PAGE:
By Alexandra Shimo
The British Museum
October 6, 2011 – February 26, 2012
“The Tomb of the Unknown Craftsman is just as real as everything else in this museum…That I am an artist and not a historian, and this is an art exhibition does not mean it is less real. Reality can be new as well as old, poetic as well as factual and funny.”
With this, Grayson Perry opened his exhibition The Tomb of the Unknown Craftsman, snubbing the critics before they’ve even viewed the first ceramic. Perry, the transvestite enfant terrible, had already hyped the controversy, saying he went “mad” in the museum, and used whatever ancient artefact took his fancy. With his characteristic insouciance, he told the national newspaper The Telegraph that some exhibits look “amusing, a joke, a bit camp”.
Not very respectful to The British Museum, England’s crown jewel of cultural difference, especially since most of the campy artefacts in his show are based on sacred objects from other countries, or remnants of ancient civilizations his English homeland at times helped wipe out. But, there lies Grayson’s point. Museums flatten history, placing bits of culture in a storehouse for our immediate consumption. Removed from their original purpose, they allow the viewer to impose their own cultural framework and prejudice on what’s in the glass case. Perry exposes his knee-jerk reactions because they are common, and uncomfortable because they are our own.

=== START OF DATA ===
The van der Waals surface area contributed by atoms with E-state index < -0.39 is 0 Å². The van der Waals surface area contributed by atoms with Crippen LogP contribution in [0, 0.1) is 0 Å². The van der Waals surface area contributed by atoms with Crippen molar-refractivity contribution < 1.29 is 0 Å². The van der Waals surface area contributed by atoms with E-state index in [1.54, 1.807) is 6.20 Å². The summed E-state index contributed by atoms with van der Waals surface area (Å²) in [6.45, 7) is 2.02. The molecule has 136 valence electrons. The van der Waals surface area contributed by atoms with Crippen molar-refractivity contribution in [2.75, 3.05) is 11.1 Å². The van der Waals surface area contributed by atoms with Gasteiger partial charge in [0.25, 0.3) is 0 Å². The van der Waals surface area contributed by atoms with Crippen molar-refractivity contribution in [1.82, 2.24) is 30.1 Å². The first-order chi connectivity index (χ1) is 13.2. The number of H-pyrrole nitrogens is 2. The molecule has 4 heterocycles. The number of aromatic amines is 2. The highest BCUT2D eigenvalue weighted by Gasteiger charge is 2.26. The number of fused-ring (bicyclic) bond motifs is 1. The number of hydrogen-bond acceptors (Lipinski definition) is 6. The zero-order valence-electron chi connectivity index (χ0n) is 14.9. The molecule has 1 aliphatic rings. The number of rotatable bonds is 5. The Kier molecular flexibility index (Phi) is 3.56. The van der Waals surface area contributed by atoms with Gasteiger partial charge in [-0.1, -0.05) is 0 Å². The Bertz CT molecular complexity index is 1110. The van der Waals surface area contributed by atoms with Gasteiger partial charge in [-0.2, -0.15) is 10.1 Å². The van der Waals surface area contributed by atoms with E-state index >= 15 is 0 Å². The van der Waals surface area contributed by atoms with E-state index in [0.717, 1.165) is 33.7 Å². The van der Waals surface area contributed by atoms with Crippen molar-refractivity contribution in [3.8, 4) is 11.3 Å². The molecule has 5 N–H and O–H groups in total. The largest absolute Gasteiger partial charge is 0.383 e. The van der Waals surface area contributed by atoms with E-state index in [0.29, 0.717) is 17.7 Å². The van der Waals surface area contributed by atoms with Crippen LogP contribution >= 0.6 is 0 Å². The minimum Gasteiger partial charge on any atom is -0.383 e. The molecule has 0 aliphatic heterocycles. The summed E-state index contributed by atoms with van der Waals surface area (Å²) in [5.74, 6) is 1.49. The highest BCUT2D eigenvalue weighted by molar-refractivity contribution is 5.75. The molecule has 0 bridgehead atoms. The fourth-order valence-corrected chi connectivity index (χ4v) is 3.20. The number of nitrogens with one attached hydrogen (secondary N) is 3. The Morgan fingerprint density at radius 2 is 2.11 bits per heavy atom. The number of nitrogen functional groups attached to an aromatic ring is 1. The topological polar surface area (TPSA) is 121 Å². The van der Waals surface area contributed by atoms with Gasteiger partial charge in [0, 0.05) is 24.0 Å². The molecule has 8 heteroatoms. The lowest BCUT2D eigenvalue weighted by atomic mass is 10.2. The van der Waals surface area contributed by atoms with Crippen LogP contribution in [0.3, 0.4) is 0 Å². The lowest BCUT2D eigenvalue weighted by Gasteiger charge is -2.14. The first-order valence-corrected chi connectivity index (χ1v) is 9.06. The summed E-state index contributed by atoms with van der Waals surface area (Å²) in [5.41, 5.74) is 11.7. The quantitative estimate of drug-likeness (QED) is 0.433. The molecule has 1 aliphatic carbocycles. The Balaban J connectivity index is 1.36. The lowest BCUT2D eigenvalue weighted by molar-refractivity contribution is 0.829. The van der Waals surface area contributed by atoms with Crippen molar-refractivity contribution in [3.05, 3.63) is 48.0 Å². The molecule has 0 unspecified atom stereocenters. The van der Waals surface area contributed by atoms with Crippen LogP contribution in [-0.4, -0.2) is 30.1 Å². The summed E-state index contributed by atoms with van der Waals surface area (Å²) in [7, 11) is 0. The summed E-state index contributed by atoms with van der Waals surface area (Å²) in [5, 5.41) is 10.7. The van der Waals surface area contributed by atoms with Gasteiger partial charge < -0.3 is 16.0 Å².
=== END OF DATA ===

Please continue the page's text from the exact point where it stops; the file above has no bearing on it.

Next to an intricate carved ivory tusk from the Democratic Republic of the Congo, he displays a ceramic vase called I Have Never Been To Africa. It’s deliberately insensitive: the ceramic is lacquered with newspaper stories of African political and economic crises. At the top, lording over all, is a white woman wearing pearls and a hat: the British queen. If this seems colonialist, Perry’s genius is to pry open his narrow framework, arguing it is both prevalent and perhaps inevitable, given “the photos, stories, TV news” (says Perry) that surrounds us. We can try and escape these stories but, for Perry, it is more honest to simply weave himself into the narrative. Depressing perhaps, but Perry’s roving imagination flattens not only history but the conceit. In his skilled hands, the museum becomes a creative and colourful place where history, prejudice and humour swirl together in a strange tapestry of cultural richness.